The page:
Note, also, how hard everyone’s working to ignore the emotional effect of having his puppy stolen on “juvenile passenger.”

What can we do about this kind of animal cruelty crime? Unfortunately, what will work in the long run will be hard on some individual animals in the short run, but the strategy is so obvious I apologize for spelling it out:

1. In Hawkins County, or wherever else you’ve heard of an animal being stolen outright for resale by Humane Society do-gooders, don’t even consider a shelter pet. And don’t let other people “adopt” a shelter pet, either. Spread the word that shelter animals may have been stolen from good homes.

2. Advocate for compensation when an animal has been, to put it charitably, “mistakenly rescued” from a situation that did not actually put the animal’s life in danger. Shelter policies need to be reset to “If an animal shelter takes a dog or cat away from a home where the animal’s services may be needed, the Humane Society shall be charged a minimum of $100 per day, payable directly to the injured family, plus any court or collection costs.”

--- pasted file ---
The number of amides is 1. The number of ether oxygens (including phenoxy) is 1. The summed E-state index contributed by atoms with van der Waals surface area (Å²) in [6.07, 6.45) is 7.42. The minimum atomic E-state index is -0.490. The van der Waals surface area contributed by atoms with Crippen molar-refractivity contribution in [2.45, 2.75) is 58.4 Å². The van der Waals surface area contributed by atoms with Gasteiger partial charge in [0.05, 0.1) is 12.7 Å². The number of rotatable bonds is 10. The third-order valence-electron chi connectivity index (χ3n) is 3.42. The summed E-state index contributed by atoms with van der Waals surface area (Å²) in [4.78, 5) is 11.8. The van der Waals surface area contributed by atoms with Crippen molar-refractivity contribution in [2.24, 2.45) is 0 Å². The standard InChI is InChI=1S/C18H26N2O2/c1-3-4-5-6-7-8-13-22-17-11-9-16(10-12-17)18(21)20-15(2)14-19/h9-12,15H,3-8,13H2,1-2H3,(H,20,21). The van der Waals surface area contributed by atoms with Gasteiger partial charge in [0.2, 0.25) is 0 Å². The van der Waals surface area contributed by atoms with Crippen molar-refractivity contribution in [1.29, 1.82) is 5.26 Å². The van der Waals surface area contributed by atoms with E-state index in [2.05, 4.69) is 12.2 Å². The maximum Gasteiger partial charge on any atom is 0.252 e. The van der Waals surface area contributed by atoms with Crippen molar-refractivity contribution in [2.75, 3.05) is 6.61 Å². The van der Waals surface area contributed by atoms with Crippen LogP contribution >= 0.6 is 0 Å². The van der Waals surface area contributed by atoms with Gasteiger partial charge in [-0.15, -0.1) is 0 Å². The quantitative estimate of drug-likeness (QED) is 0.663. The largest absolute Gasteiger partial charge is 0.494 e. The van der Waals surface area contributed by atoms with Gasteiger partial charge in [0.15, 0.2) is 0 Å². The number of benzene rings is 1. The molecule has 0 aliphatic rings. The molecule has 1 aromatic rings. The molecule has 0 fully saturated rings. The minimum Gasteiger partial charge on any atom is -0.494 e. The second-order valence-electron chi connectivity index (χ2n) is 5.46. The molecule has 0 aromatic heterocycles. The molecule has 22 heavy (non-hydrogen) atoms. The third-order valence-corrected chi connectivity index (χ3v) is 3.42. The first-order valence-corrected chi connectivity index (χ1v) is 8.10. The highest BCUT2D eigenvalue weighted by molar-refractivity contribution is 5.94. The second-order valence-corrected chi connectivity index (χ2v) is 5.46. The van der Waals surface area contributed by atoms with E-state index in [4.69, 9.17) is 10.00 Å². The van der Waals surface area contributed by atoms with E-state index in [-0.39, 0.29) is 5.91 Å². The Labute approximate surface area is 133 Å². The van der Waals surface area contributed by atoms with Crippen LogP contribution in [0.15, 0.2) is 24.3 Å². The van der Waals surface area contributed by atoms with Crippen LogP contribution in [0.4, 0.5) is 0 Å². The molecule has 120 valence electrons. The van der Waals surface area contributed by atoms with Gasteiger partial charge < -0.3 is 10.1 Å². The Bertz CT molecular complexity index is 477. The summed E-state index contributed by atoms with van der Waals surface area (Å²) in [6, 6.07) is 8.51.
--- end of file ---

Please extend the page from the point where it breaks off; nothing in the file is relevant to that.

3.  Require animal shelters to publish photos and complete explanations of how all shelter animals got into the shelter, regularly, to verify that no stolen animals have been received. Demand proof that an animal was either delivered to the shelter by a former owner, caught in an act more dangerous to the public than merely “roaming at large,” or hospitalized for life-threatening injuries, before you even consider adopting a shelter animal.

(Can’t people who care about animals be proactive about practices that might become dangerous? Yes, but some ethical standards must apply to their proactive efforts. Sharing accurate information about animals’ needs is fine. Going inside a building and asking to have the owner of the vehicle with the dog in it paged, so you can tell him you think the dog may be overheated, is wonderful. Stealing a healthy animal should be severely punished.)

And of course: 4. Make sure this puppy is not sterilized (barring a medical emergency). Friends don’t let friends “adopt” stolen pug dogs...but friends can make it easier for those who want pug dogs to own them. This web site won’t even ask why anybody wants a pug dog when almost any mixed breed looks more attractive. Our purpose here is to force the Humane Society to admit the sordid truth...all that clamor about how “there aren’t enough homes” for kittens and puppies may or may not have been true, but it’s not true in places that have conceded the Humane Society a monopoly on the animal distribution business. There is a waiting list.

Don’t let the Humane Pet Genocide Society succeed in their treacherous goal of making dogs and cats extinct by making it unreasonably difficult to own a pet. If they want to be proactive about something, insist that the Humane Society become proactive about protecting animals and humans from thieves like Fink and Behnke.